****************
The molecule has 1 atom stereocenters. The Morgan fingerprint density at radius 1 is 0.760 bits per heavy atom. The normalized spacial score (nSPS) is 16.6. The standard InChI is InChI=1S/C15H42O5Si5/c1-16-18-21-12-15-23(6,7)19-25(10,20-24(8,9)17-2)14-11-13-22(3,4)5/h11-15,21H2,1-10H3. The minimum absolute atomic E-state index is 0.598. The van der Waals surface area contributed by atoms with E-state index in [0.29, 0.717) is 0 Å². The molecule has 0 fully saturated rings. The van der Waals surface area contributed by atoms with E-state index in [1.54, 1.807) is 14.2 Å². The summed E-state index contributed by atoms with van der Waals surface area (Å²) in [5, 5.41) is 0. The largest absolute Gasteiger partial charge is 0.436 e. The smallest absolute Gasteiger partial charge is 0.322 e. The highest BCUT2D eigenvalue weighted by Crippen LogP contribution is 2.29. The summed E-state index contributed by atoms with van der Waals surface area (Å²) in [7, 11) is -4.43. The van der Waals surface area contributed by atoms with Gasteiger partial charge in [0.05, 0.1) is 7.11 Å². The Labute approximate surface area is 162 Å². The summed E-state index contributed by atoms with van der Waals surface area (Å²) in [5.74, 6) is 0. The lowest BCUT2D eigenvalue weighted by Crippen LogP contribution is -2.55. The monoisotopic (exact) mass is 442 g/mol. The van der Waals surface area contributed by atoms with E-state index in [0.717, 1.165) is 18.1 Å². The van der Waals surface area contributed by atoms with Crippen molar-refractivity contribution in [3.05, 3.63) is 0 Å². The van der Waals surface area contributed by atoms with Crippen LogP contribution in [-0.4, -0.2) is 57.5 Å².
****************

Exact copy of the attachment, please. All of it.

The molecule has 1 atom stereocenters. The Morgan fingerprint density at radius 1 is 0.760 bits per heavy atom. The normalized spacial score (nSPS) is 16.6. The standard InChI is InChI=1S/C15H42O5Si5/c1-16-18-21-12-15-23(6,7)19-25(10,20-24(8,9)17-2)14-11-13-22(3,4)5/h11-15,21H2,1-10H3. The minimum absolute atomic E-state index is 0.598. The van der Waals surface area contributed by atoms with E-state index in [0.29, 0.717) is 0 Å². The molecule has 0 fully saturated rings. The van der Waals surface area contributed by atoms with E-state index in [1.54, 1.807) is 14.2 Å². The summed E-state index contributed by atoms with van der Waals surface area (Å²) in [5, 5.41) is 0. The largest absolute Gasteiger partial charge is 0.436 e. The smallest absolute Gasteiger partial charge is 0.322 e. The highest BCUT2D eigenvalue weighted by Crippen LogP contribution is 2.29. The summed E-state index contributed by atoms with van der Waals surface area (Å²) in [7, 11) is -4.43. The van der Waals surface area contributed by atoms with Gasteiger partial charge in [0.05, 0.1) is 7.11 Å². The Labute approximate surface area is 162 Å². The summed E-state index contributed by atoms with van der Waals surface area (Å²) in [5.74, 6) is 0. The lowest BCUT2D eigenvalue weighted by Crippen LogP contribution is -2.55. The monoisotopic (exact) mass is 442 g/mol. The van der Waals surface area contributed by atoms with E-state index in [0.717, 1.165) is 18.1 Å². The van der Waals surface area contributed by atoms with Crippen molar-refractivity contribution in [3.05, 3.63) is 0 Å². The van der Waals surface area contributed by atoms with Crippen LogP contribution in [-0.4, -0.2) is 57.5 Å².